A brahmin invented chess in India in the fifth century to convince his monarch that while a king might be the most important player, no attack or defense of his realm could occur without his subject's support. The chess moves protected the king, his advising minister, his elephants, and his chariots - and thus, his borders. When the West adopted chess, the minister metamorphosed into a queen and the elephants and chariots into castles and bishops, and this shift suggested a different context for control of the checkered board.

Dynamic fifth-century India saw other innovations parallel to chess, but none more important than the invention of the great medieval stone cisterns with access stairs, the stepwells and stepped ponds of western India. Over centuries the borders of the kingdoms that built them were contested repeatedly. Only after Independence in 1957 did these western Indian lands become the contemporary states of Gujarat and Rajasthan, with the present border being drawn between them in i960. While embattled during most of their history, the loss of the Hindu and Muslim kingdoms mean that no king remained to build new cisterns for his people, while old ones fell into disuse. On the point of utter ruin, the abandoned buildings eventually came to be adopted both by the government, which borrowed Western preservation models in the hope of tourist income, and by local people, who needed to house their goddesses in a place tradition connected with fertility through its water. While outsiders might view the democratic government and the villagers as two facets of one group, the two came up with diametrically opposed methods of contesting these prizes. And a tentative staking of stepwell territory in the 1980s and 90s by one group or the other led by the late 90s to separate vocabularies of architectural elements that make each group's intentions toward its water buildings clear.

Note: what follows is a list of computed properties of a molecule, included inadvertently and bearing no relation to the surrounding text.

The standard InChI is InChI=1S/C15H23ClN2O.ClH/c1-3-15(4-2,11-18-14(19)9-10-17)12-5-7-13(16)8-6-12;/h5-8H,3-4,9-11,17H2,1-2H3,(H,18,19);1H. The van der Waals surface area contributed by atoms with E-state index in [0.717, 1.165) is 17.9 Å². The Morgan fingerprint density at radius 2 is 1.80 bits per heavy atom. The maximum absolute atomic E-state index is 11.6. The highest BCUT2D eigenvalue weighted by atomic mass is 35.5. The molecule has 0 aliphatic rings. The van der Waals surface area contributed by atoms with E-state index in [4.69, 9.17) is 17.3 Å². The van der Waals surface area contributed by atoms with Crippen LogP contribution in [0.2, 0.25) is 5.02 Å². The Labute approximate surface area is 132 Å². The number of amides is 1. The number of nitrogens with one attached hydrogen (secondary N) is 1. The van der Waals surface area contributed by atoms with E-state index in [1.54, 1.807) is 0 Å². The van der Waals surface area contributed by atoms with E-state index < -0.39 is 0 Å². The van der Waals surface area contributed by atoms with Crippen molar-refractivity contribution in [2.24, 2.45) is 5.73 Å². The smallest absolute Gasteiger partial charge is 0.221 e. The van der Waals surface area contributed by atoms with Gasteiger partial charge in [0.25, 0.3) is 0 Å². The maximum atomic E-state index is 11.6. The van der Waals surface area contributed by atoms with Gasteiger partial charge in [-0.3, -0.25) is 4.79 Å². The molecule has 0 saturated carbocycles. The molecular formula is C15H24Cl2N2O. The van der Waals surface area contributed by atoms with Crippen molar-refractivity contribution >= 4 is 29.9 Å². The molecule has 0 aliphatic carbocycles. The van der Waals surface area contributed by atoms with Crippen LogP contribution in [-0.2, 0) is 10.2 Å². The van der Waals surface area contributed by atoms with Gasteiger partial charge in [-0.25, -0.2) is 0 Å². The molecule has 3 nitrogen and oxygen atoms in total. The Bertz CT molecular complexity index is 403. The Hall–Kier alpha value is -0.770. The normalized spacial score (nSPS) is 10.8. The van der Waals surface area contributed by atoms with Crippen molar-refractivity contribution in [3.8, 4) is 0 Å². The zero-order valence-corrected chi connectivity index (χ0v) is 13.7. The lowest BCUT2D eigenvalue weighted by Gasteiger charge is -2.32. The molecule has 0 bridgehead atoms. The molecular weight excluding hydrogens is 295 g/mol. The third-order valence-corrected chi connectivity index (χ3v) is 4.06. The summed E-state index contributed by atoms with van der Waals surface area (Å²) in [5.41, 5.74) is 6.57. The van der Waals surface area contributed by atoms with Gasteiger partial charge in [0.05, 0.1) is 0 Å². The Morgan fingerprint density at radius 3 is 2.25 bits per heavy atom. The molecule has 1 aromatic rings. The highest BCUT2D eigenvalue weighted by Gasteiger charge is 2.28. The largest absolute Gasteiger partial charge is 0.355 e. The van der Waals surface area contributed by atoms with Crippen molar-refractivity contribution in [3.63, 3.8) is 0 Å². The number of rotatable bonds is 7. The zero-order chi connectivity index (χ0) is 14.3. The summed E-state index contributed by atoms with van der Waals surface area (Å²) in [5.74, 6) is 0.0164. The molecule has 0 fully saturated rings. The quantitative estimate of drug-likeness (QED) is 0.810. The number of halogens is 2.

This paper will examine the decisive split that occurred as the two groups claimed one water building after another. It will examine how pun-like double meanings led to hardening these sites with metalwork, attaching to them a history, and attracting people to them. The parallel transformations make more vivid and more clear than has the media the paradoxes of water use and the meaning of history in India today. Water buildings in their new guise appear as two separate entities, even though they were once cut like chess pieces from the same stones. They articulate that mysterious mode Indians call preservation, so hard to define because it is always in flux. Water buildings have become a territory where two distinct entities in India, the villagers and the central government, are struggling to establish their own voices and chart new boundaries.